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The Core Question of Emotionally Healthy Preaching Rich Villodas (with Pete Scazzero)

Posted on May 8th, 2015

Rich Villodas, who is now Lead Pastor of New Life Fellowship, led one of the workshops at our recent Emotionally Healthy Leadership Conference on “Emotionally Healthy Preaching.” Once again, it made a large impact on all who attended. One of Rich’s greatest gifts to the larger body of Christ is, I believe, in the art of preaching. The following is the core of what he shared:

Preaching is foremost not about preaching. It’s about a life with God; a life of integrity, out of which we speak. This is the core of emotionally healthy preaching. Like many pastors and preachers, I love the art and science of preaching. I work hard for stories and illustrations that make biblical content accessible to our congregation. I work hard to understand the text exegetically. I think critically about how a passage of Scripture applies in our NYC context. All of these things are important. In addition to all of this, however, emotionally healthy preaching seeks to place extra emphasis on the integrity of the preacher.  I like how Pete puts it,

“The best gift you can give your church is to have a deep walk with God. What is most important when we stand up in the pulpit is not primarily what we say, but who we are.”    – Pete Scazzero

To be an emotionally healthy preacher means that we have done the hard work of slowing down our lives to encounter God, as well as ourselves. To preach from a deep well of communion with God will determine how deeply our people are transformed. In short, our churches desperately need preachers of integrity.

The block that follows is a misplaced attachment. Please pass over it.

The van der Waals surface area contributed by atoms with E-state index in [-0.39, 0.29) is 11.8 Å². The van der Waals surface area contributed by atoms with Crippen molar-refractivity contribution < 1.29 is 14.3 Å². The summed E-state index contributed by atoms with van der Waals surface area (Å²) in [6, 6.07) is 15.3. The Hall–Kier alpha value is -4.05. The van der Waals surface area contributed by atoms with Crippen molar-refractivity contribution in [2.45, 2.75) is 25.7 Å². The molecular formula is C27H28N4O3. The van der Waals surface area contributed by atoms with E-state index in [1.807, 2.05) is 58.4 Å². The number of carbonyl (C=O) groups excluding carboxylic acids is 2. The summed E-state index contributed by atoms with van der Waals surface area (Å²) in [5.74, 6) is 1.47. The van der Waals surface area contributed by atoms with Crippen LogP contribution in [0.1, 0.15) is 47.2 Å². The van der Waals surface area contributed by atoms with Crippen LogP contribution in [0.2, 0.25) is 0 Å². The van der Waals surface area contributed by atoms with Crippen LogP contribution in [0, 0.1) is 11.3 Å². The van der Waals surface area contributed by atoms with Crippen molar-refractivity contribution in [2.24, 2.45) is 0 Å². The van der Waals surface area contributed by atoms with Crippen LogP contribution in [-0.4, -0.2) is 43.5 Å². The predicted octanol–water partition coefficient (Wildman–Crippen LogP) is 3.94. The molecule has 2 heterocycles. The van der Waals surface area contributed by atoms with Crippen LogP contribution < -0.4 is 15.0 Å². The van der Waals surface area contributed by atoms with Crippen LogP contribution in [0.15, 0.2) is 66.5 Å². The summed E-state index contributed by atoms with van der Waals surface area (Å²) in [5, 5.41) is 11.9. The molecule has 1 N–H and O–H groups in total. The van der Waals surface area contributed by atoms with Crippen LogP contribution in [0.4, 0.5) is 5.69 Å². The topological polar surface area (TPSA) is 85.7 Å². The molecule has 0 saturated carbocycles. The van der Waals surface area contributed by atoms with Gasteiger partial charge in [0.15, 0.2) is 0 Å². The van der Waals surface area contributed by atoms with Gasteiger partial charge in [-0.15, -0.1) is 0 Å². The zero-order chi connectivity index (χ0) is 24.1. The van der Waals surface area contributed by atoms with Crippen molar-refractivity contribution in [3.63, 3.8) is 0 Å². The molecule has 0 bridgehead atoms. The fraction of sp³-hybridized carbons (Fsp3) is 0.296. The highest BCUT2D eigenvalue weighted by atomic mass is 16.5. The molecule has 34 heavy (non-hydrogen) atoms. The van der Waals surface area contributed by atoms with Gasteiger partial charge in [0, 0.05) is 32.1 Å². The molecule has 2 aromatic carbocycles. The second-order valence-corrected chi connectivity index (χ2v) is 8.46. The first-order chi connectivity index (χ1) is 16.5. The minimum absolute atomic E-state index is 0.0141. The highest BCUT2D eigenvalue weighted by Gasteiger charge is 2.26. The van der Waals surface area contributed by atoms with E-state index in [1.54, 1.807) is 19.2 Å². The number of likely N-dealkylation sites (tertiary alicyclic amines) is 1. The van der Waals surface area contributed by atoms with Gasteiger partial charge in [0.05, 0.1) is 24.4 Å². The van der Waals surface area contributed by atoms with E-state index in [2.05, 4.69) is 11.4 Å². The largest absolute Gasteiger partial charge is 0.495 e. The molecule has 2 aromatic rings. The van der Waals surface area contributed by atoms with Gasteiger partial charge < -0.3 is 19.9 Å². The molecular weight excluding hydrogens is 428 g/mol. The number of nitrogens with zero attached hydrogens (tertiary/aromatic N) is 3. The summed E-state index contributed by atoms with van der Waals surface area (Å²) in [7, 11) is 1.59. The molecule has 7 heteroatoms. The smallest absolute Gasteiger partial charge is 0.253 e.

When we think of integrity and church leadership, we tend to think in sexual and financial categories. Integrity however is much broader. Integrity is about congruence. And to live and preach congruently means that we preach from a place of awareness.

This is why one of the best questions to help us preach with integrity is this:

 “Have I allowed the biblical text to go deep beneath my own iceberg?”:

In other words, have I allowed it to pass through my life before it’s preached to others? More often that I’d like to admit, I’ve preached sermons that I wasn’t living. This is perhaps the greatest temptation we face. It’s very easy to preach stuff we are not living.

To be an emotionally healthy preacher doesn’t mean that we are living the content we preach perfectly, but rather, we are wrestling with it faithfully. We are taking the necessary time to allow the truth of God’s word to penetrate and permeate our lives. As we make a practice of living this way, our sermons will have a life to them that cannot come any other way.

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